The Celtic Revival

Celtic Revival / Irish Literary Renaissance

The Celtic Revival, (also known as the Irish Literary Revival) began when Irish writers such as Lady Gregory, "AE" Russell, Oliver St John Gogarty, Padraic Colum, Edward Martyn, Edward Plunkett and William Butler Yeats stimulated a new appreciation of traditional Irish literature and Irish poetry in the late 19th and early 20th century. It is a movement that aimed at reviving ancient Irish folklore, legends, and traditions in new literary works. The movement was the cultural aspect of a political movement that was concerned with self-government for Ireland and discovering a literary past that would be relevant to the struggle for independence.

But the Celtic Revival was also closely related to the English Arts and Crafts Movement's aim of social and artistic reform and was part of the general upsurge of Romantic interest in the Middle Ages.

Following the unsuccessful Irish Catholic rebellion of 1798, the Irish Parliament was dissolved, and the Act of Union, which took effect in 1801, made Ireland part of the United Kingdom. Nationalist movements and conflicts with Britain dominated Irish history thereafter. In 1829 Catholics gained full political rights, but campaigns to repeal the Act of Union failed. From 1845 to 1849, a blight destroyed Ireland's potato crop, the principal food source of the people. As a result of starvation and emigration during this period, Ireland's population fell by 20 percent. Agitation for land reform became widespread in Ireland after the potato famine, as did agitation for Irish rule.


Most 19th-century Irish fiction from before the famine was written to explain the Irish to the English or to amuse readers outside Ireland who were interested in regional literature. Castle Rackrent (1800) is an indictment of irresponsible Anglo-Irish landlords written by Maria Edgeworth, an English-born woman who lived in Ireland. This novel and others by Edgeworth offer a realistic portrayal of Irish peasant life at the time, tempered with understanding and humor. The Wild Irish Girl (1806), a novel of manners by Anglo-Irish Lady Morgan, was sympathetic to the Catholic political cause. William Carleton's collection, Traits and Stories of the Irish Peasantry (1830), captured Irish rural life shortly before the famine, while his novels The Black Prophet (1847), The Emigrants of Ahadarra (1848), and The Tithe Proctor (1849), depicted the suffering it produced.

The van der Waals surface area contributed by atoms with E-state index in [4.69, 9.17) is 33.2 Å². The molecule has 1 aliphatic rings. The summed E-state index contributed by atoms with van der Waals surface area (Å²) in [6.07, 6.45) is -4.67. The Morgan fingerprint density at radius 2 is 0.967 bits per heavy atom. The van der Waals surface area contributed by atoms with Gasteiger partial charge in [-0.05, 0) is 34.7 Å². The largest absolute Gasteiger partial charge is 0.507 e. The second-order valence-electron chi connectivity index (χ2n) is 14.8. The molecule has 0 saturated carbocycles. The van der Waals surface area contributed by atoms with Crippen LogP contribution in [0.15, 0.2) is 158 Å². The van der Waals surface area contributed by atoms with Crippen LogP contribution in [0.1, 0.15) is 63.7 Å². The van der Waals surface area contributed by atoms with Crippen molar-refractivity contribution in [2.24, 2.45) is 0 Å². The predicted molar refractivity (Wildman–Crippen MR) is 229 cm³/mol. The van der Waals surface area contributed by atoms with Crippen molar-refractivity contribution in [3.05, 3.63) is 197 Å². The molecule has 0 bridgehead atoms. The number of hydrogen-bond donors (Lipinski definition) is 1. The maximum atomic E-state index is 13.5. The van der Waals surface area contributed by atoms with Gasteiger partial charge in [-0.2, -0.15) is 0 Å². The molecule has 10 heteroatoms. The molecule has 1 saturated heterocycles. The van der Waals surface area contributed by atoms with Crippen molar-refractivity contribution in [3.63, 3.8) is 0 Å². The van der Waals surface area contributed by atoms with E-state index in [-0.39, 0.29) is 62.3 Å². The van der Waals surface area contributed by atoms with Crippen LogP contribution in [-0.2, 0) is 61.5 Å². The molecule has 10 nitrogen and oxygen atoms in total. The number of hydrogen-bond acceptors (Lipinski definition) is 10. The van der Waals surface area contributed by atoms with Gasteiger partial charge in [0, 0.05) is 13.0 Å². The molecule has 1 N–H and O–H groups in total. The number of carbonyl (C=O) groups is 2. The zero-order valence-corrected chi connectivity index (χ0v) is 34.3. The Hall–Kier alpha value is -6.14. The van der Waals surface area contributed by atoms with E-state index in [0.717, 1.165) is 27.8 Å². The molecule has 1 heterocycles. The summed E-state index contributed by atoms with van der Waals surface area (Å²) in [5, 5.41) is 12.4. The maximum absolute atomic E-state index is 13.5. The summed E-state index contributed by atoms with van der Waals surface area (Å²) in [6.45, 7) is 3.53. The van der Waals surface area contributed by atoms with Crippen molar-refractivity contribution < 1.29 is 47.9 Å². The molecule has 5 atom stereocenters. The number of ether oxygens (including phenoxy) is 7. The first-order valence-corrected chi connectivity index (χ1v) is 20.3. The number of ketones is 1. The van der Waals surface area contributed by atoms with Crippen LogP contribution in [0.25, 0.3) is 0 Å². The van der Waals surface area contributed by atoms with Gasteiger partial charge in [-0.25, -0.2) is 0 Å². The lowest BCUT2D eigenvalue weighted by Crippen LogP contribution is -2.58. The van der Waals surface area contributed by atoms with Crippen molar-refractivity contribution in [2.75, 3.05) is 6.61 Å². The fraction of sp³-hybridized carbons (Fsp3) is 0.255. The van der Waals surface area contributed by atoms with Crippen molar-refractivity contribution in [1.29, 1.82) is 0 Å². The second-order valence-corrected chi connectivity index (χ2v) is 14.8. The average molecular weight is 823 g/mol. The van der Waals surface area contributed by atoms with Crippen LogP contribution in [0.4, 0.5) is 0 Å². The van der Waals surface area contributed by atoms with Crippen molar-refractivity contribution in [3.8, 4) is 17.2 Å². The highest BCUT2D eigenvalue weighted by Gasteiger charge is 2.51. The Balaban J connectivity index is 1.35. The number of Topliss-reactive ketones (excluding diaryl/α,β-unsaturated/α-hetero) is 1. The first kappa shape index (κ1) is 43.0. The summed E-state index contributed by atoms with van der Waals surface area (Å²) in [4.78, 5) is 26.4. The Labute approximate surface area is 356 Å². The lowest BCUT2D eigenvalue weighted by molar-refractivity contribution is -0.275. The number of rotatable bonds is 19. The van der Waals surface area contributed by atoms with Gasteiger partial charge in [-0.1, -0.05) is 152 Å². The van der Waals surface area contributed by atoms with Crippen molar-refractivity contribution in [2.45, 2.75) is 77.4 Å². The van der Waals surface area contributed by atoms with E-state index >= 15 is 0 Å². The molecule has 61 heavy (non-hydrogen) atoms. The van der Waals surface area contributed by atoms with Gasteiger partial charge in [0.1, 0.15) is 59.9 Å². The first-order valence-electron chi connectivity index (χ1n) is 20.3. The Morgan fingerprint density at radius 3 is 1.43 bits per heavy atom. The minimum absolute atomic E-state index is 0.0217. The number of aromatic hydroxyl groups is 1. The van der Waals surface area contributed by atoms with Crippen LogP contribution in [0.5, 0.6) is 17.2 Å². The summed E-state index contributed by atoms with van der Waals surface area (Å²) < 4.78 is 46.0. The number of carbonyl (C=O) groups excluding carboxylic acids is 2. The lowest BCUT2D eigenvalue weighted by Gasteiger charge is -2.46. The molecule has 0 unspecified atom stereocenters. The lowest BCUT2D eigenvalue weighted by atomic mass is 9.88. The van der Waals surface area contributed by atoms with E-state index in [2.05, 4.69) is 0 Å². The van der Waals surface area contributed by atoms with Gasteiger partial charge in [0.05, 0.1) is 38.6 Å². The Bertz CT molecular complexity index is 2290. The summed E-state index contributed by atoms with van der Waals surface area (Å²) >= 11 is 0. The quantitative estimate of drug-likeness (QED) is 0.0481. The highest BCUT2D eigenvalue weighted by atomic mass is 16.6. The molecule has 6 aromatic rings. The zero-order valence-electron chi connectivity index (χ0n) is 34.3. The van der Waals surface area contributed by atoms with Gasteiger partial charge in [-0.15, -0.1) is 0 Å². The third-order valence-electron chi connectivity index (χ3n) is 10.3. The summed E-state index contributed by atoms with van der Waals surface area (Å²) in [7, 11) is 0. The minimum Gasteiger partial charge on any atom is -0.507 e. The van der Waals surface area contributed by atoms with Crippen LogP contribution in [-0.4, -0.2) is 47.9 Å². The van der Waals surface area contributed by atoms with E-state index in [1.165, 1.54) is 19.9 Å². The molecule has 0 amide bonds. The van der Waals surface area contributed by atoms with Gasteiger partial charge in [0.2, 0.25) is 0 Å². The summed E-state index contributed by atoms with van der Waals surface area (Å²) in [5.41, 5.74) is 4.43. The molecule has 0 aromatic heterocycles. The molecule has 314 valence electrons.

After the famine, the most significant Irish fiction focused on land. The popular nationalist novel Knocknagow, or the Homes of Tipperary (1879) by Charles Kickham attacked landlords' victimization of tenant farmers, who were barely able to feed themselves after satisfying their landlords and who wore out the soil in the process. Emily Lawless countered with Hurrish (1886), a novel that criticized the violence of Irish farmers directed against Protestant landowners.

Irish Renaissance

By the late 19th century the Irish had lost faith in political solutions to Ireland's problems and turned to cultural nationalism instead. In 1893 Eoin Mac Neill and Douglas Hyde founded the Gaelic League to restore Irish as the spoken language of the country; the organization eventually became the driving force for the assertion of Irish identity. The search for Ireland's lost Gaelic heritage ushered in a period known as the Irish Renaissance in the last decade of the 19th century and the first decade of the 20th century. The Irish Renaissance was spearheaded by the energy of its major figures: writers William Butler Yeats, Lady Isabella Augusta Gregory, and John Millington Synge.

  • Yeats: June 13th, 1865 - January 28th, 1939; founded Irish Literary Theatre and Abbey Theatre with Lady Gregory, Edward Martyn, J.M. Synge
  • Lady Gregory: March 15th, 1852 - May 22nd, 1932; wrote for both theatres; produced a number of books taken from Irish mythology
  • Synge: April 16th, 1871 - March 24th, 1909; died of cancer
  • Martyn: 1859 - 1923 Irish political and cultural activist, playwright
  • Russell: April 10th, 1867 - July 17th, 1935; pseudonym "AE"
  • Oliver St. John Gogarty: August 17th, 1878 - Sept. 22nd, 1957

An Irish National Literary Society was founded in Dublin in 1892. It held lectures on the Celtic tradition in an effort to spark public interest in a revival. The first signs of the Irish and Anglo-Irish traditions coming together occurred in 1893. That year Douglas Hyde, who wrote in both Gaelic and English, brought out The Love Songs of Connacht (1893), English translations of Irish folk poetry whose beauty would have an enormous effect on Yeats, Gregory, and Synge.